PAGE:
Small Towns and the Best They Offer

Copyrighted by Lorna Tedder. Originally published in Third Degree Below.

I come from a tiny Southern  town known as Donalsonville, Georiga. I’ve always had a bit of a love-hate relationship with it and I finally figured out why. It all comes down to how small towns  view both  diversity,  a thing that intrigues me, and the universality of the human experience, something that captivates me equally.

Attract Him Back

Small towns aren’t usually big on diversity. And that’s diversity of many things, not just one. If you don’t think like others,  you’re left out,  excluded,  misunderstood.  It took a long time for me to find other people who think the way I do, and they’re a terribly rare and  wondrous find.

For as much as I loved where I grew up, I was the different one who never fit in. I understand  it from an objective point of view. Small towns are families drawn together by similar traits. They need the bond of familiarity, and diversity…too  much diversity…causes  fear and distance.

It’s not that lack of diversity is a bad thing for small

towns, but when you relish diversity, it makes life a little more difficult  at times.  And that’s  the heart of my dilemma with small towns.

The very best that a small town has to offer can be summed up in how it treats its own in times of greatest grief.

My daughters  were…impressed.  They’ve  never  seen anything quite like this but Daddy’s death showed them things I’ve talked about to them all their lives.

The way  neighbors  pulled  together  and  were  there when it was really important, getting my dad to the hospital when 911 couldn’t send an ambulance because of bureaucratic red tape.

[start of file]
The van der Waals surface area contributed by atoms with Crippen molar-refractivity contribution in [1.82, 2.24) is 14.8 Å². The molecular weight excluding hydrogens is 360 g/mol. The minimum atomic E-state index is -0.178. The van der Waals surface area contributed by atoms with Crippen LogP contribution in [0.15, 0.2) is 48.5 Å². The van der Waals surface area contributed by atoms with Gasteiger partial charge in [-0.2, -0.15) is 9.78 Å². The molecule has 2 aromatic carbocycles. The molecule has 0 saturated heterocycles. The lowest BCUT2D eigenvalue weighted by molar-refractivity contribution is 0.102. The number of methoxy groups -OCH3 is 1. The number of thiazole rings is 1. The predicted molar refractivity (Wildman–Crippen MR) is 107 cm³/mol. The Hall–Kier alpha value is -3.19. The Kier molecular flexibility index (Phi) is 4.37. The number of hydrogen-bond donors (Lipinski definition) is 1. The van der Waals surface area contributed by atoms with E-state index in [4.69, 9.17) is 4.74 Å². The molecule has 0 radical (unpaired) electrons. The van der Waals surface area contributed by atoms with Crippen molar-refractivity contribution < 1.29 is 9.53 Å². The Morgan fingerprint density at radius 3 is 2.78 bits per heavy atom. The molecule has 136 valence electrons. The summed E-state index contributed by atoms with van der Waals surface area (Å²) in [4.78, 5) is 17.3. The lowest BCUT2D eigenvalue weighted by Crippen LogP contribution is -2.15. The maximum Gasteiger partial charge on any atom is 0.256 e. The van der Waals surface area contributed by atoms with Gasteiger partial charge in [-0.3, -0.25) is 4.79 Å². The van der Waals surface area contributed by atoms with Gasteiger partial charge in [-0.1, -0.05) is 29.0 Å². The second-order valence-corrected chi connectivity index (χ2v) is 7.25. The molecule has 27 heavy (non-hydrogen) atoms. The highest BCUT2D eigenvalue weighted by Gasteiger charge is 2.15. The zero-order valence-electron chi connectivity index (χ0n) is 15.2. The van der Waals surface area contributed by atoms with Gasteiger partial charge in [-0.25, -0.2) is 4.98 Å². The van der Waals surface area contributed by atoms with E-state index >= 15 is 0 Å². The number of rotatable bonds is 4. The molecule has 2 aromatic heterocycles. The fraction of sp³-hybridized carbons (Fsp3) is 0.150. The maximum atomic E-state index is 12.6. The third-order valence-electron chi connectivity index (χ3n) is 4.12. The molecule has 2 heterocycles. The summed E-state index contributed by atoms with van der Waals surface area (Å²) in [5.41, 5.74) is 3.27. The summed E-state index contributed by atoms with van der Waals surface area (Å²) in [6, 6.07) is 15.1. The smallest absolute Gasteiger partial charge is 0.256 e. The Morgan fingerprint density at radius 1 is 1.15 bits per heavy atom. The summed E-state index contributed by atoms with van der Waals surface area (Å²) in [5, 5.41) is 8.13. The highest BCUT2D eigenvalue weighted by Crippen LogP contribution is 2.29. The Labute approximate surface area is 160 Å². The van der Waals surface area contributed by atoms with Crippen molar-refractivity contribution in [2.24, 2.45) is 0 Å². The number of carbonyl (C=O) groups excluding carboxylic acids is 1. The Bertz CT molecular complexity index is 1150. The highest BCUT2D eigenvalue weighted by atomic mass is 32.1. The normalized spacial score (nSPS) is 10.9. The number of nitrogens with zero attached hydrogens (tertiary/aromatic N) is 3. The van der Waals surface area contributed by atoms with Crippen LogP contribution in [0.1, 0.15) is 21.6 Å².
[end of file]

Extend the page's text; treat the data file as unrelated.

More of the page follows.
The  way  people  brought  food…tons  of  food…a grand potluck buffet that we nibbled off of for days when we had no appetite for cooking.

The way—and this is the one that always makes my heart catch—the cars pull over for the funeral procession. The girls  have  seen  me  do this  in other  towns,  larger towns,  and  usually  some  idiot  behind  me  honks  and makes a rude gesture for slowing him down. They understand now why I do.Life Coaching Tips

There’s something  about the way cars pull over and the local police block traffic on a four-lane highway to let the procession  cross the  street, and the way the police and people on the street take off their hats in respect… something about the way everything stops in respect and connection…something  about being in a procession  and looking out  and seeing the response  of other people… that connection  with other people on such gut level understanding of deep personal loss.

That is the universality of the human experience. And it is at its very best in small towns.